Untreated Childhood Brain Stem Glioma
Diffuse Intrinsic Pontine Gliomas
Conventional treatment for children with diffuse intrinsic pontine glioma (DIPG) is radiation therapy to involved areas. Such treatment will result in transient benefit for most patients, but over 90% of patients will die within 18 months of diagnosis. The conventional dose of radiation therapy ranges between 54 Gy and 60 Gy given locally to the primary tumor site in single daily fractions.
Hyperfractionated (twice daily) radiation therapy techniques have been used to deliver a higher dose, and studies using doses as high as 78 Gy have been completed. Evidence demonstrates that these increased radiation therapy doses do not improve the duration or rate of survival for patients with DIPG whether given alone,[1,2] or in combination with chemotherapy. Hypofractionated radiation therapy does not improve survival.[Level of evidence: 2A] Studies evaluating the efficacy of various radiosensitizers as a means for enhancing the therapeutic effect of this modality have been undertaken but to date have failed to show any significant improvement in outcome.[2,3,5-7] Radiation-induced changes may occur a few months after the completion of radiation therapy and may mimic tumor progression. When considering the efficacy of additional treatment, care needs to be taken to separate radiation-induced change from progressive disease.
The utility of chemotherapy in the treatment of patients with newly diagnosed DIPG is unproven.[2,3,6,7,9-11]; [12,13][Level of evidence: 2A]; [Level of evidence: 3iiiA] Currently, no chemotherapeutic strategy—including neoadjuvant, concurrent, post-radiation survival or immunotherapy—when added to radiation therapy has led to long-term survival for children with DIPG.[15-17]; [Level of evidence: 2A] Similarly, studies utilizing high-dose, marrow-ablative chemotherapy with autologous hematopoietic stem cell rescue have been ineffective in extending survival. Consonant with other brain tumors, radiation therapy is often omitted for infants with DIPG and chemotherapy-only approaches are utilized.Focal or Low-Grade Brain Stem Gliomas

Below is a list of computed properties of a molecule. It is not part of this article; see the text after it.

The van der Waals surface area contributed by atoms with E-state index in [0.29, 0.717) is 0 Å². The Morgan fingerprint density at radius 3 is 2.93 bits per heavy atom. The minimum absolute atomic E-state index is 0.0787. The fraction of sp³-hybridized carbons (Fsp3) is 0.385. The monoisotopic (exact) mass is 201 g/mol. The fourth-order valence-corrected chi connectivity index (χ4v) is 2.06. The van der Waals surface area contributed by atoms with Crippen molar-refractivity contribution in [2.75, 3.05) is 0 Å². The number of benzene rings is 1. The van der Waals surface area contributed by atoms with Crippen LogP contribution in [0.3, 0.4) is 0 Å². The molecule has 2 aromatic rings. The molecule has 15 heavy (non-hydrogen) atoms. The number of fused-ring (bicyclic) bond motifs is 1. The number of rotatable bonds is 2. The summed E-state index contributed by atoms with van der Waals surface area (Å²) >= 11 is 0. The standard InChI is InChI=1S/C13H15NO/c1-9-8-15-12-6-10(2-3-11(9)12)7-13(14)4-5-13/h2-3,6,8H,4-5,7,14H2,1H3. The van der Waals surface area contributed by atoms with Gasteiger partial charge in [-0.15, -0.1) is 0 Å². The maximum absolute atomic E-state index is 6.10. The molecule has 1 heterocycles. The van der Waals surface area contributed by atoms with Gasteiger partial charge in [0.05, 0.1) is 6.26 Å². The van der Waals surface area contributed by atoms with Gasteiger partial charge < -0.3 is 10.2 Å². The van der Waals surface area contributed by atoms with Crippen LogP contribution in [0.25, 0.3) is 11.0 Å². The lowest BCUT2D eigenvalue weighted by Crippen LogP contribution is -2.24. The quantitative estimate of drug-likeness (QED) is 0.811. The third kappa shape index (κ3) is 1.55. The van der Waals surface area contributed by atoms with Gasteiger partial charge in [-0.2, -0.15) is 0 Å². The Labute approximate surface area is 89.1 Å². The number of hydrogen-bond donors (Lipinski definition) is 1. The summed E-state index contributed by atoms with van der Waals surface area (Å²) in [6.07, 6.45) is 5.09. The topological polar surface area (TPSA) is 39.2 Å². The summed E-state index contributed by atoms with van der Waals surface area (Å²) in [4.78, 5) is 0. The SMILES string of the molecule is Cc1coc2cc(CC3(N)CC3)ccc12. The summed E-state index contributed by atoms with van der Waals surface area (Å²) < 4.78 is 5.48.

In general, maximal surgical resection should be attempted.[20,21] Patients with residual tumors may be candidates for additional therapy including 3-dimensional conformal radiation therapy approaches with or without adjuvant chemotherapy. Information about ongoing clinical trials is available from the NCI Web site.
Patients with small tectal lesions and hydrocephalus but no other neurological deficits may be treated with cerebrospinal fluid diversion alone and have follow-up with sequential neuroradiographic studies unless there is evidence of progressive disease.Neurofibromatosis
Children with neurofibromatosis type I and brain stem gliomas may have a different prognosis than other patients who have intrinsic lesions. Patients with neurofibromatosis may present with a long history of symptoms or be identified on screening tests; a period of observation may be indicated before instituting any treatment. Brain stem gliomas in these children may be indolent and may require no specific treatment for years.Current Clinical Trials
Check for U.S. clinical trials from NCI's list of cancer clinical trials that are now accepting patients with untreated childhood brain stem glioma. The list of clinical trials can be further narrowed by location, drug, intervention, and other criteria.
General information about clinical trials is also available from the NCI Web site.References
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